A Regenerative Future
Being a keen gardener and grower of vegetables, I have come to know the value of good soil and rejoice at the sight of lots of worms when I plant. Since moving to Dartmoor I have been so pleased to find them in abundance and am always very careful not to hurt them as I go about my pottering.
I re-watched the film Seven year in Tibet again over lockdown. There was a great scene which I thoroughly approved of when Brad Pitt was instructed to build a theatre for the Dalai Lama and was told that no worms could be harmed (in line with Buddhist philosophy) so during the construction process the monks lifted each worm they found to safety elsewhere.
If only everyone took that that care with Nature as they went about their work perhaps it would be in a better state than it is now.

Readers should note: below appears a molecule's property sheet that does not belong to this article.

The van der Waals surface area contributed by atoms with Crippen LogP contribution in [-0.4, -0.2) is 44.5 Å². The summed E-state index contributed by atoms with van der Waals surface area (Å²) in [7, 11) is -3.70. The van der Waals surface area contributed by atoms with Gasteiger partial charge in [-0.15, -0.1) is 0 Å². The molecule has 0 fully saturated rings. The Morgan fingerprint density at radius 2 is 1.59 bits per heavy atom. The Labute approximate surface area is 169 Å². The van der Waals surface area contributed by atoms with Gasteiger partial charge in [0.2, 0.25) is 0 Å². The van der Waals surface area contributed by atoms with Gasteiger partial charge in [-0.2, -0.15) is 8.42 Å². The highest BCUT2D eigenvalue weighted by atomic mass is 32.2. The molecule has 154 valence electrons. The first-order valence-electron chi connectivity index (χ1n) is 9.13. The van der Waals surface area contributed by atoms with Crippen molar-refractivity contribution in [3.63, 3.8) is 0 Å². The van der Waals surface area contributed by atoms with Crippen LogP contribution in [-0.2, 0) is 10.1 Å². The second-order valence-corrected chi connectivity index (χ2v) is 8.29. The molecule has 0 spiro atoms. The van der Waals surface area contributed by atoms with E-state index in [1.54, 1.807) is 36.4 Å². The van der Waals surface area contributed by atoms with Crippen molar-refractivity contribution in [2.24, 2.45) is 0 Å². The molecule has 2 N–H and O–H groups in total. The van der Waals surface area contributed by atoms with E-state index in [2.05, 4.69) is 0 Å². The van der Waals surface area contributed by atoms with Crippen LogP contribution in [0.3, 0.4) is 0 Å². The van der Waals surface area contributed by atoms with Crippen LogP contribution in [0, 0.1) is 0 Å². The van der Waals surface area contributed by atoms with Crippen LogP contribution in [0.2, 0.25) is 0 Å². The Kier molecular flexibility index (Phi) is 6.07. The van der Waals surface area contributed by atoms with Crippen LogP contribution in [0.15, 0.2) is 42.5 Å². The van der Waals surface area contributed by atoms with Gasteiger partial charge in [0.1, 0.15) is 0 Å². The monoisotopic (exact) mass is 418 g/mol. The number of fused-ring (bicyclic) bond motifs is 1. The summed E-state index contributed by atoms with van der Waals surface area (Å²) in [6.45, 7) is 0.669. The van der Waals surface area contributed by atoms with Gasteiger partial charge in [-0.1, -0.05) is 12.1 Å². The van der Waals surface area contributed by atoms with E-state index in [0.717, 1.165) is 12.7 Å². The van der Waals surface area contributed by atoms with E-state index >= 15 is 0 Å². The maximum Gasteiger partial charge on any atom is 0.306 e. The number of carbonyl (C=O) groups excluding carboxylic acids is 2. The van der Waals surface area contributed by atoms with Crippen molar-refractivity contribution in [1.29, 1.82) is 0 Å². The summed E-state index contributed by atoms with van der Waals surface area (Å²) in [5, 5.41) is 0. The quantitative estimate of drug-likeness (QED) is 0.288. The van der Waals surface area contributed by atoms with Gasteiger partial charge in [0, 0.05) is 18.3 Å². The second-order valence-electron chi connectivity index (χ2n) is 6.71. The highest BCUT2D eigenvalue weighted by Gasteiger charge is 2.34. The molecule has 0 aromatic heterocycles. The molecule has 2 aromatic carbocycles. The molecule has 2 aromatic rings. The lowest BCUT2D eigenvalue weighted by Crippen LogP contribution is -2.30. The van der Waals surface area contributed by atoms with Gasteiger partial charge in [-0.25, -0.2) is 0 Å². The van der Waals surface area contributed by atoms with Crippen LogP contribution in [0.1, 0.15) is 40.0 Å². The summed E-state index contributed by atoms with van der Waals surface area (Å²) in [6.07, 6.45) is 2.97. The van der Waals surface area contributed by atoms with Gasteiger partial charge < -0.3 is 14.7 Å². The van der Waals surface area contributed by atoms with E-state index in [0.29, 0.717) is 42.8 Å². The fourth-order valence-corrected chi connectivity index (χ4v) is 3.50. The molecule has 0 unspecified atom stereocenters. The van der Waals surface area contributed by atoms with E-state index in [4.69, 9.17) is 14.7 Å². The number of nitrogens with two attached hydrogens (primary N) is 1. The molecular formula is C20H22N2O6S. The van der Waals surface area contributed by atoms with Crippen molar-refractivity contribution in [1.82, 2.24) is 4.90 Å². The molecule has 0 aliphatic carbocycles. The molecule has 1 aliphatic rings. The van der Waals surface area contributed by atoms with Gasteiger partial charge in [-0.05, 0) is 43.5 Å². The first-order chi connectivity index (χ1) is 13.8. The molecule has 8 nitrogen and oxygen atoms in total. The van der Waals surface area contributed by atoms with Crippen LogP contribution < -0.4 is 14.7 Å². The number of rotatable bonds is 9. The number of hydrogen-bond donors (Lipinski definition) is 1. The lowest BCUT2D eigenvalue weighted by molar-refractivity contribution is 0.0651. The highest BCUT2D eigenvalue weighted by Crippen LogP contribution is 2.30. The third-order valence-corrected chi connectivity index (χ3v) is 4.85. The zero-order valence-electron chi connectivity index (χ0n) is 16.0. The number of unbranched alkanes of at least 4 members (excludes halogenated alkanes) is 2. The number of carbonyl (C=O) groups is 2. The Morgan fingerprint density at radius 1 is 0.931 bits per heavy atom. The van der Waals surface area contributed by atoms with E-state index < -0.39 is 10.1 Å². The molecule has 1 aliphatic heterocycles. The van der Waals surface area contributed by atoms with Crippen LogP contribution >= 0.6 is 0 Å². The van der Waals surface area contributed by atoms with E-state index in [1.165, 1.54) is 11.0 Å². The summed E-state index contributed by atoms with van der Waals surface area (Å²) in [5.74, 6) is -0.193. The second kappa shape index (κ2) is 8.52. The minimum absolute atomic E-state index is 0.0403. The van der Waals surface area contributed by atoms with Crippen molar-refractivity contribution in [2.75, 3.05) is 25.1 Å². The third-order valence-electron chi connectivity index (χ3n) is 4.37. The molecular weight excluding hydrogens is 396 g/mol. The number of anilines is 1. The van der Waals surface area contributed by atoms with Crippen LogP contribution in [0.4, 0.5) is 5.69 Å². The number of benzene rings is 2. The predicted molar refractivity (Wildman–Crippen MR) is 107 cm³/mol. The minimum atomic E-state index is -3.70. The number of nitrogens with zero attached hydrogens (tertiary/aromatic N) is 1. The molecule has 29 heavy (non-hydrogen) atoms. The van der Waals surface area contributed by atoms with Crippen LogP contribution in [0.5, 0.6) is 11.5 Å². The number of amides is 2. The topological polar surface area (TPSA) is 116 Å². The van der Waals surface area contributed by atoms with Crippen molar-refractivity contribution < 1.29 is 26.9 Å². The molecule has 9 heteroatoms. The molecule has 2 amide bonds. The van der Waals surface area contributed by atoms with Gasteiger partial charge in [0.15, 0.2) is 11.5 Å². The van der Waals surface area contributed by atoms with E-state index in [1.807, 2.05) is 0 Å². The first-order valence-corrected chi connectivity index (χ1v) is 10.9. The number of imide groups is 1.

Is the soil abundant?
Whilst soil appears abundant to the distant untrained eye the quality of it in most parts of the world is far from where it has been historically. I read a great quote recently perfectly summing up the importance of something that is so easily taken for granted.
“The soil is the great connector of lives, the source and destination of all. It is the healer and restorer and resurrector, by which disease passes into health, age into youth, death into life. Without proper care for it we can have no community, because without proper care for it we can have no life.”
― Wendell Berry, The Unsettling of America: Culture and Agriculture
‘We can have no life’. That is a pretty powerful statement to read but ultimately true when you think that we need good soil to grow the food we eat most crucially and that is before even considering all the other amazing things soil is responsible for.